Callan, Margaret (née Hughes) (Thornton MacMahon) (c.1817–c.1883), writer, teacher, and nationalist, was born in Newry, Co. Down, the daughter of Phillip Hughes, a local flax buyer, and his wife, Susan Gavan, of Latnamard, Co. Monaghan, the aunt of Charles Gavan Duffy (qv). She was one of a large and talented family, and the death of her father when she was eighteen forced her to begin supporting herself. Helped by her sisters, she established in 1835 a boarding school for girls in Blackrock, Co. Dublin. Advertised in the Nation, the school was successful, and Callan attempted to inspire her pupils with the nationalist ideals of the Young Irelanders. She married John B. Callan, MD, of Stephen's Green, Dublin, a pharmaceutical chemist and apothecary and an occasional contributor to the Nation, whose business premises were located on Merrion Row.
Callan's family connections closely involved her in the Young Ireland movement. In 1846 her cousin Gavan Duffy married her sister Susan (d. 1880), a highly accomplished musician reported to have studied under Liszt and Chopin. Callan, as well as her brother Terence MacMahon Hughes, wrote for the Nation, though only two articles can certainly be attributed to her: ‘A day at Versailles’ (29 July 1843) and ‘A day in Paris’ (9 Sept. 1843). In these she wrote of the strong support in France for Daniel O'Connell (qv) and the repeal of the act of union. Under the pseudonym Thornton MacMahon, she edited The casket of Irish pearls (1846), a collection of Irish verse and prose for the Library of Ireland series published by James Duffy (qv). Her introduction to this anthology, dedicated to ‘the young men of Ireland’, called on them to show their readiness for self-government by organising and educating themselves. When the Irish Confederation began to break down in the early summer of 1848, two of Callan's former students volunteered to act as messengers, but Gavan Duffy, believing the situation to be too fraught for young women, declined the offer. Following Duffy's imprisonment in Newgate in July 1848, Callan, together with Jane Francesca Elgee (qv), temporarily assumed editorial control of the Nation. Described by Gavan Duffy as ‘a woman of genius’ (Four years, 681), through him she became acquainted with Thomas Carlyle when he visited Ireland in 1847.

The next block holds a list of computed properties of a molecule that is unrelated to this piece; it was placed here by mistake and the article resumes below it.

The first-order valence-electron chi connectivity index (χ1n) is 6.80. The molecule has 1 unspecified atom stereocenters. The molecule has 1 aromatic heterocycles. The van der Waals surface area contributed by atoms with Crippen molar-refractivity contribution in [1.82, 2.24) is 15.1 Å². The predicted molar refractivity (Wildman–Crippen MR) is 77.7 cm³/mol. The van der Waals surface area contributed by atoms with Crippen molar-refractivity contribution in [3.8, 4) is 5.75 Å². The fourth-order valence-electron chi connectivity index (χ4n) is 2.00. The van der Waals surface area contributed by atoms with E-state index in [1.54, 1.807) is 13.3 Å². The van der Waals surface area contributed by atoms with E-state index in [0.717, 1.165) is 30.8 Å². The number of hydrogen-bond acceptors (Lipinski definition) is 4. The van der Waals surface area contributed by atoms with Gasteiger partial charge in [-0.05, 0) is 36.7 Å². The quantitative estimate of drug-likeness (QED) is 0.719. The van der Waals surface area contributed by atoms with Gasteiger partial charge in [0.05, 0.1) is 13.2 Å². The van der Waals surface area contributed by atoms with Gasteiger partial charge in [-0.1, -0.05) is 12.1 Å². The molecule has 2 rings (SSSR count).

In 1856 the Callans emigrated to Australia, where their daughter Margaret later married Gavan Duffy's eldest son by his first marriage. Callan seems to have maintained a close interest in Ireland, although she did not wish to return; among her correspondents was her friend William Carleton (qv), to whom she wrote: ‘I would not go back if I could, and daily thank God, especially when I happen to read a Nation (or, indeed, any Irish journal), that my children are safe beyond the dangers of starvation or flunkeyism’ (O'Donoghue, ii. 297). She died in Melbourne in about 1883.